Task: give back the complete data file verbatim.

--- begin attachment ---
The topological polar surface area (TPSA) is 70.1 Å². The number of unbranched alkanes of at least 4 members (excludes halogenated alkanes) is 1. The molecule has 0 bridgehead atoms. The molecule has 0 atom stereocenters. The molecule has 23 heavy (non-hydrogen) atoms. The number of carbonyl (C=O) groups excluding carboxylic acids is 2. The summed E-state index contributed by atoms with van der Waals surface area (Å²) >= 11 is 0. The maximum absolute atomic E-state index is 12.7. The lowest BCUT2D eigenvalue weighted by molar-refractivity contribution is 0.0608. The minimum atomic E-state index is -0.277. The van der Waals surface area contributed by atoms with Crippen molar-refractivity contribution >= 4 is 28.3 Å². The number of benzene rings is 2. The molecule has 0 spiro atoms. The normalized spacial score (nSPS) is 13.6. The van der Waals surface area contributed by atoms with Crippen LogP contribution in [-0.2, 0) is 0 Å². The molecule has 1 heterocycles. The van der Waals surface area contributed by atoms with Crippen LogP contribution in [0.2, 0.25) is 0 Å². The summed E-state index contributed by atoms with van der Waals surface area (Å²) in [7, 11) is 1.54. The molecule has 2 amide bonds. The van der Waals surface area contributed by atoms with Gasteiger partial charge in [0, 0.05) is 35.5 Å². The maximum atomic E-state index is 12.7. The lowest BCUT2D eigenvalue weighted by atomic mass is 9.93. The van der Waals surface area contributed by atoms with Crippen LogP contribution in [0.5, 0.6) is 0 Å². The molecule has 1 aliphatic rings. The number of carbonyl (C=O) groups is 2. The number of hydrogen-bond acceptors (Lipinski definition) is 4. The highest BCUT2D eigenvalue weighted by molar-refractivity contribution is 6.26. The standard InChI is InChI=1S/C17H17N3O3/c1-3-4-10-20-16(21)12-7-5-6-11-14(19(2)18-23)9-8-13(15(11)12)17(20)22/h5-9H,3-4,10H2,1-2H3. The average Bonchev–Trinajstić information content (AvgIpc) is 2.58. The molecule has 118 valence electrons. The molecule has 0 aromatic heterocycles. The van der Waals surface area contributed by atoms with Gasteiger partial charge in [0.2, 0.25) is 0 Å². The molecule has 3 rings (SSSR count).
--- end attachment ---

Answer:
The topological polar surface area (TPSA) is 70.1 Å². The number of unbranched alkanes of at least 4 members (excludes halogenated alkanes) is 1. The molecule has 0 bridgehead atoms. The molecule has 0 atom stereocenters. The molecule has 23 heavy (non-hydrogen) atoms. The number of carbonyl (C=O) groups excluding carboxylic acids is 2. The summed E-state index contributed by atoms with van der Waals surface area (Å²) >= 11 is 0. The maximum absolute atomic E-state index is 12.7. The lowest BCUT2D eigenvalue weighted by molar-refractivity contribution is 0.0608. The minimum atomic E-state index is -0.277. The van der Waals surface area contributed by atoms with Crippen molar-refractivity contribution >= 4 is 28.3 Å². The number of benzene rings is 2. The molecule has 0 spiro atoms. The normalized spacial score (nSPS) is 13.6. The van der Waals surface area contributed by atoms with Crippen LogP contribution in [-0.2, 0) is 0 Å². The molecule has 1 heterocycles. The van der Waals surface area contributed by atoms with Crippen LogP contribution in [0.2, 0.25) is 0 Å². The summed E-state index contributed by atoms with van der Waals surface area (Å²) in [7, 11) is 1.54. The molecule has 2 amide bonds. The van der Waals surface area contributed by atoms with Gasteiger partial charge in [0, 0.05) is 35.5 Å². The maximum atomic E-state index is 12.7. The lowest BCUT2D eigenvalue weighted by atomic mass is 9.93. The van der Waals surface area contributed by atoms with Crippen LogP contribution in [0.5, 0.6) is 0 Å². The molecule has 1 aliphatic rings. The number of carbonyl (C=O) groups is 2. The number of hydrogen-bond acceptors (Lipinski definition) is 4. The highest BCUT2D eigenvalue weighted by molar-refractivity contribution is 6.26. The standard InChI is InChI=1S/C17H17N3O3/c1-3-4-10-20-16(21)12-7-5-6-11-14(19(2)18-23)9-8-13(15(11)12)17(20)22/h5-9H,3-4,10H2,1-2H3. The average Bonchev–Trinajstić information content (AvgIpc) is 2.58. The molecule has 118 valence electrons. The molecule has 0 aromatic heterocycles. The van der Waals surface area contributed by atoms with Gasteiger partial charge in [0.2, 0.25) is 0 Å². The molecule has 3 rings (SSSR count).